More Lynx sightings were reported today in the area of Texas Avenue and Bristol Place.
Taylor Trecroce spotted the big cat on the Hub Trail behind Texas Avenue and captured some terrific pictures of the cat-about-town.
View more new photos here.
Photo submitted by loyal SooToday.com reader Melanie Beaulieu shows the lynx or bobcat spotted in the P-Patch Tuesday, February 11.
Another loyal SooToday.com reader just called in another sighting of a what she believed was a lynx.
The lynx or bobcat was seen at the end of Sutton Place not far from other lynx sightings so it would seem it may be the same big-footed cat roaming the area.
"I called the police and they said to call the MNR," said our reader who didn't want to be identified. "I tried calling the MNR but they aren't open today."
She said she had a good scare when she looked up and saw the big cat calmly watching her.
When she reacted the cat just vanished into the forested area at the end of the road.
"I think it should be noted that the cat is roaming the area so people are aware and more cautious," she said.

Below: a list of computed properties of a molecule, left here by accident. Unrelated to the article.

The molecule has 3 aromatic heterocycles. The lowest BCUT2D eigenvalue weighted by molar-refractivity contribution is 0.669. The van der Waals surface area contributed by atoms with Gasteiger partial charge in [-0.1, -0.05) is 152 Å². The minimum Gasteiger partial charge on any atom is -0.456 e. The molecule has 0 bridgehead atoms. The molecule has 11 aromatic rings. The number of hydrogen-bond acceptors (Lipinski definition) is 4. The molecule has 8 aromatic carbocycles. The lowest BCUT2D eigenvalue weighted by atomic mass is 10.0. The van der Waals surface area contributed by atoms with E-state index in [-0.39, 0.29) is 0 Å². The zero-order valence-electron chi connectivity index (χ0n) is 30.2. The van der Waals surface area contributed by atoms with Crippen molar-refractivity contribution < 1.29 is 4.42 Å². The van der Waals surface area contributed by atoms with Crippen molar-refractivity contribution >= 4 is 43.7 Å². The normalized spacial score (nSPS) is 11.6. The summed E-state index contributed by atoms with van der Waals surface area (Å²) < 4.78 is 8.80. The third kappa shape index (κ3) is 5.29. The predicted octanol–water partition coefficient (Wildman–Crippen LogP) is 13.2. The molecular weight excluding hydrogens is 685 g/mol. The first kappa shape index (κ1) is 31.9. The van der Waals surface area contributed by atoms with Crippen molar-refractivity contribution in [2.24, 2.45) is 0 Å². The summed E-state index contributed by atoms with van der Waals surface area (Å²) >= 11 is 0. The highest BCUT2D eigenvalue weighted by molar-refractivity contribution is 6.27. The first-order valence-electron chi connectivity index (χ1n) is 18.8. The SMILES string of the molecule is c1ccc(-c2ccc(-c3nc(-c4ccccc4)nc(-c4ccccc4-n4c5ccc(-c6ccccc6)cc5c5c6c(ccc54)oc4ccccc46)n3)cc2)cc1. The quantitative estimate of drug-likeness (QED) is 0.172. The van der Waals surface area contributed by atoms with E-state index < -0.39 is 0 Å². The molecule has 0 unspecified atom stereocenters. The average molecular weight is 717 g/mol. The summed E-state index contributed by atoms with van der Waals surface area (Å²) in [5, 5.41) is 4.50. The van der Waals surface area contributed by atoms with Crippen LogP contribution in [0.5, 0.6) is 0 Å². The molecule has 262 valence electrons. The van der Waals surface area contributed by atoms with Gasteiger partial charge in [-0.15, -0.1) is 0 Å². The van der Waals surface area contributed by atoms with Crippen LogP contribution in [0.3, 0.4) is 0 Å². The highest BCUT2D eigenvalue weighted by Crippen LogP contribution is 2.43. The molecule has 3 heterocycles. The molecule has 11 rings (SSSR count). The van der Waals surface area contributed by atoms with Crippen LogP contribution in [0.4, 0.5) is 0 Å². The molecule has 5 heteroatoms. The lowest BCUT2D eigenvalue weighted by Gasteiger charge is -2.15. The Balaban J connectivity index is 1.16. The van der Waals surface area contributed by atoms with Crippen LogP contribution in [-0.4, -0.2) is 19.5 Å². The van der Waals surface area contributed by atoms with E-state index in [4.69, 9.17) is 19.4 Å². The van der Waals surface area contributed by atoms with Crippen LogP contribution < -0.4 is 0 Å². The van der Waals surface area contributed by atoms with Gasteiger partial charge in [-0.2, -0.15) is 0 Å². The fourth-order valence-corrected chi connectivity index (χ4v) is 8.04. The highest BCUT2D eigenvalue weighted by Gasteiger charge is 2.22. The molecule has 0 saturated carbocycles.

A Ministry of Natural Resources website says that lynx encounters are exceedingly rare due to their shy nature but they do happen.
"Bobcats and lynx may prey on pets, causing concern for residents," says the site
These big cats prefer to eat rabbits and other small animals but will go for other animals if they are readily available and the cat is hungry enough.
If you encounter a cougar, lynx or a bobcat, the ministry site says the following:
Never approach the animal, especially if it is near a kill or with young, and never offer it food.
Released or captive-reared cougars may be accustomed to humans and allow you to get close. Nevertheless, animals are unpredictable, and you should always exercise caution.
If you see a cougar or lynx, stop, pick up small children and don't run. Remember, its instinct is to chase.
If you’re with others, stay together and act as a group. Children and pets should be kept very close.
Face the animal. Talk to it firmly while slowly backing away. Always leave the animal an escape route.
Do not crouch down or try to hide. Try to appear larger.
Do not take your eyes off the animal or turn your back.
If the animal does not flee, be more assertive by shouting, waving your arms and throwing anything available.
If the animal attacks, fight back with everything you have.